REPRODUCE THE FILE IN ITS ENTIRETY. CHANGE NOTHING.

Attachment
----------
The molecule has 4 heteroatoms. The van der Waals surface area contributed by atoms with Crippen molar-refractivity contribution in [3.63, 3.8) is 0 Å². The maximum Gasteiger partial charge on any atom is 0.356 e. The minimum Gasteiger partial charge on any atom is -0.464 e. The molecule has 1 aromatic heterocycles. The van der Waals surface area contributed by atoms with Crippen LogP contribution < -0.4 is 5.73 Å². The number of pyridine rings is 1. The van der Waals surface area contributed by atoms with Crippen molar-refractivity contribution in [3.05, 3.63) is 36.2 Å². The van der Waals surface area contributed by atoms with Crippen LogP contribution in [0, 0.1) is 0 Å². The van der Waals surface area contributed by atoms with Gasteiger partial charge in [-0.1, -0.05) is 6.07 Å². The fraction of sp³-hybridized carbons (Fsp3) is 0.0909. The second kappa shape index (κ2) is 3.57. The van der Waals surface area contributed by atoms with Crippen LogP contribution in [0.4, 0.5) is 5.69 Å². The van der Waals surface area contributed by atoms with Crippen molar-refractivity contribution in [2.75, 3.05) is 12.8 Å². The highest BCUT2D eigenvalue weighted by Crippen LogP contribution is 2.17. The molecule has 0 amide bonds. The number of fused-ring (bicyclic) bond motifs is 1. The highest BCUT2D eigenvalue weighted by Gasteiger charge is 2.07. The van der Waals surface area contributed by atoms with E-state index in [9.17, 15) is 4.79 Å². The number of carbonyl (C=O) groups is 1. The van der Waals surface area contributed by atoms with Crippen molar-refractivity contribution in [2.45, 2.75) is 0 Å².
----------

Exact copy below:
The molecule has 4 heteroatoms. The van der Waals surface area contributed by atoms with Crippen molar-refractivity contribution in [3.63, 3.8) is 0 Å². The maximum Gasteiger partial charge on any atom is 0.356 e. The minimum Gasteiger partial charge on any atom is -0.464 e. The molecule has 1 aromatic heterocycles. The van der Waals surface area contributed by atoms with Crippen LogP contribution < -0.4 is 5.73 Å². The number of pyridine rings is 1. The van der Waals surface area contributed by atoms with Crippen molar-refractivity contribution in [3.05, 3.63) is 36.2 Å². The van der Waals surface area contributed by atoms with Crippen LogP contribution in [0, 0.1) is 0 Å². The van der Waals surface area contributed by atoms with Gasteiger partial charge in [-0.1, -0.05) is 6.07 Å². The fraction of sp³-hybridized carbons (Fsp3) is 0.0909. The second kappa shape index (κ2) is 3.57. The van der Waals surface area contributed by atoms with Crippen LogP contribution in [0.4, 0.5) is 5.69 Å². The van der Waals surface area contributed by atoms with Crippen molar-refractivity contribution in [2.75, 3.05) is 12.8 Å². The highest BCUT2D eigenvalue weighted by Crippen LogP contribution is 2.17. The molecule has 0 amide bonds. The number of fused-ring (bicyclic) bond motifs is 1. The highest BCUT2D eigenvalue weighted by Gasteiger charge is 2.07. The van der Waals surface area contributed by atoms with E-state index in [9.17, 15) is 4.79 Å². The number of carbonyl (C=O) groups is 1. The van der Waals surface area contributed by atoms with Crippen molar-refractivity contribution in [2.45, 2.75) is 0 Å².